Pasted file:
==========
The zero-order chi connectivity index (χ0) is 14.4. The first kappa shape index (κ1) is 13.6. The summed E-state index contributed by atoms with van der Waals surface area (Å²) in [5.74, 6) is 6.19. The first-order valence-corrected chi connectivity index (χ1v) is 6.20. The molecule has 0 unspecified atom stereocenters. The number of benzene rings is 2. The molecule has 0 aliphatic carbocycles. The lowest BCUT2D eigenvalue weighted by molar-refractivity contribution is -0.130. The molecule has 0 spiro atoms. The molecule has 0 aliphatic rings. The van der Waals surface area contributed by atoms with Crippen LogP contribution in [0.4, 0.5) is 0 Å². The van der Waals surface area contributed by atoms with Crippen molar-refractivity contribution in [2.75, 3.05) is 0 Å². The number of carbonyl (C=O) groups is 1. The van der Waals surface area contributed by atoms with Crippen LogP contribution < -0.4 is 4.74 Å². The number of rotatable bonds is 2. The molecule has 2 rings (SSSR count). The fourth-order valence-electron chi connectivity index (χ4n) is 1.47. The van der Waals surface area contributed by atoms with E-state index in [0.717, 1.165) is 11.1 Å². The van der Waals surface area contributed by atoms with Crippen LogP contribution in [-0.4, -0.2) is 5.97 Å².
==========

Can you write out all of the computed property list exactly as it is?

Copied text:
The zero-order chi connectivity index (χ0) is 14.4. The first kappa shape index (κ1) is 13.6. The summed E-state index contributed by atoms with van der Waals surface area (Å²) in [5.74, 6) is 6.19. The first-order valence-corrected chi connectivity index (χ1v) is 6.20. The molecule has 0 unspecified atom stereocenters. The number of benzene rings is 2. The molecule has 0 aliphatic carbocycles. The lowest BCUT2D eigenvalue weighted by molar-refractivity contribution is -0.130. The molecule has 0 spiro atoms. The molecule has 0 aliphatic rings. The van der Waals surface area contributed by atoms with Crippen LogP contribution in [0.4, 0.5) is 0 Å². The van der Waals surface area contributed by atoms with Crippen molar-refractivity contribution in [2.75, 3.05) is 0 Å². The number of carbonyl (C=O) groups is 1. The van der Waals surface area contributed by atoms with Crippen LogP contribution < -0.4 is 4.74 Å². The number of rotatable bonds is 2. The molecule has 2 rings (SSSR count). The fourth-order valence-electron chi connectivity index (χ4n) is 1.47. The van der Waals surface area contributed by atoms with E-state index in [0.717, 1.165) is 11.1 Å². The van der Waals surface area contributed by atoms with Crippen LogP contribution in [-0.4, -0.2) is 5.97 Å².